“Remember that at one time you were Gentiles in the flesh-called ‘the uncircumcised,’ which is done in the flesh by human hands. At that time you were without Christ, excluded from the citizenship of Israel, and foreigners to the covenants of promise, without hope and without God in the world. BUT now in Christ Jesus, you who were far away have been brought near by the blood of Christ.”

Paul charges the Church at Ephesus to remember! Remember what? That at one time they were lost, without hope of a future kingdom, without the promise of forgiveness of their sins, without any sort of hope in God. But now, Paul tells them to remember that Jesus has brought you nearby his blood. And all those things you didn’t have, “Christ, citizenship, promises, hope, God,” you now have in Jesus Christ by His blood shed for you. Later in the letter, Paul then shows them how to live in light of this truth. This is a Christ-Centered worldview; this is Christ-Centered thinking.
Remembering our past lost condition before Christ naturally humbles us and sparks gratitude in our hearts for Jesus. When we remember what was owed to us by our sins, namely God’s judgement, but that Jesus has paid for them in full, it brings about a reason within us to be obedient to His Word.

Now, come back with me to your child taking out the trash scenario. They resist taking out the trash and complain that your youngest son never does any chores. Then here comes the question from your child, and of course, it is in the most respectful tone, “why do I have to take out the trash?” A moral answer would be, “it’s the right thing to do.” However, Christ-Centered thinking says, “Because Jesus died for your sins and rose from the grave defeating death and offering forgiveness to all those who repent and believe. And because of that, you are to obey God’s Word, which includes the fifth commandment to honor your father and mother. Son/daughter, take out the trash with gratitude obeying God’s Word because you are thankful that he died for your sins and rose from the grave. And because you realize your sin put him on the cross in the first place.”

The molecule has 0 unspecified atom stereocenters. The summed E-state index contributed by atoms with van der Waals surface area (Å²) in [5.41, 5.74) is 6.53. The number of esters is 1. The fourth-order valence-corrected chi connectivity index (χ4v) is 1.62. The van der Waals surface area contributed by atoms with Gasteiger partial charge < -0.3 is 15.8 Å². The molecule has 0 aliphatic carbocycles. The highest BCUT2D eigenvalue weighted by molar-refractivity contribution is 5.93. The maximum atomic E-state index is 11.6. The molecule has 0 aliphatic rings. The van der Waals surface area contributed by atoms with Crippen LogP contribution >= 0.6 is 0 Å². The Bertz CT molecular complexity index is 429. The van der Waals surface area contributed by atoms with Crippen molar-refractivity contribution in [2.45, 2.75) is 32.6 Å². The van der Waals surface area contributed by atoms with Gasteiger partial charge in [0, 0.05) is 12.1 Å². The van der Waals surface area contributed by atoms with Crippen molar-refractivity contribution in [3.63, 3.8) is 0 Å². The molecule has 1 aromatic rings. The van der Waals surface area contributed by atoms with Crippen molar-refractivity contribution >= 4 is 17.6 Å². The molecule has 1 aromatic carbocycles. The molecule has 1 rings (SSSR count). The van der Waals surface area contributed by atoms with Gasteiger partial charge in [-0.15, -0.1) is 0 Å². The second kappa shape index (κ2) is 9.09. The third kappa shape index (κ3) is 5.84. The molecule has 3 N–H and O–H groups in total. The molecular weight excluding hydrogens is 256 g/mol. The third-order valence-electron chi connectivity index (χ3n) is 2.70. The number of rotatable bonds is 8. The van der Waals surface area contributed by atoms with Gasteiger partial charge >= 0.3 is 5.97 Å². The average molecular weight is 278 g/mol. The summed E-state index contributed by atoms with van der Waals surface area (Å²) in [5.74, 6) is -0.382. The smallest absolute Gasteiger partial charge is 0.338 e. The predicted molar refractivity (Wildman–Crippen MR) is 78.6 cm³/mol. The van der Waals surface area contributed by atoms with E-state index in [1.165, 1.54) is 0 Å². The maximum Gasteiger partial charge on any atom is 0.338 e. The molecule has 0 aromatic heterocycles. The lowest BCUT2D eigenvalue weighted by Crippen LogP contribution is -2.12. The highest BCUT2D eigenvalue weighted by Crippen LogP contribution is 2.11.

That is Christ-centered thinking, and it applies to every area of life in all circumstances! Why do I love my wife? Because I remember that at one time, I was without hope or peace, without any promise from God other than His judgment for my sin. But now, Jesus has forgiven me, saved me, and brought me near to God by his blood! Therefore, I will obey his Word in Ephesians 5:25 for husbands to “love [your] wives, just as Christ loved the church and gave himself for her.” Thinking Christ-Centered is twofold. You are to remember how far you were and how much Jesus has forgiven you; then, you are to obey his Word out of a thankful heart that has been forgiven and saved.

Why do I honor my boss and work hard? Because of Jesus! Why do I…. you can fill in the blank. It’s all because of Jesus and his kindness to suffer the wrath of God on our behalf.

So, the next time you engage a person struggling with depression or having problems with their children. The next time you are tempted to slack off at work or blow up in anger at your family. Or the next time your child disobeys and asks why. Remember Jesus. Let Jesus be your first thought. Does this person know Jesus? Sickness, sorrow, and death are all a result of sin. And who conquered sin? Our Lord and Savior Jesus Christ. Does this mean that you just tell everyone, “hey stop sinning and think of Jesus, you pagan!” No. Those are topics to address in another blog or sermon. I simply want to try and engage your mind through your daily activities. When a circumstance comes up, where does your mind go? As Christians, let our minds always fall at the foot of the cross of Jesus, and let him motivate us to live Holy lives. “For consider him who endured such hostility from sinners against himself, so that you won’t grow weary and give up.” (Hebrews 12:3)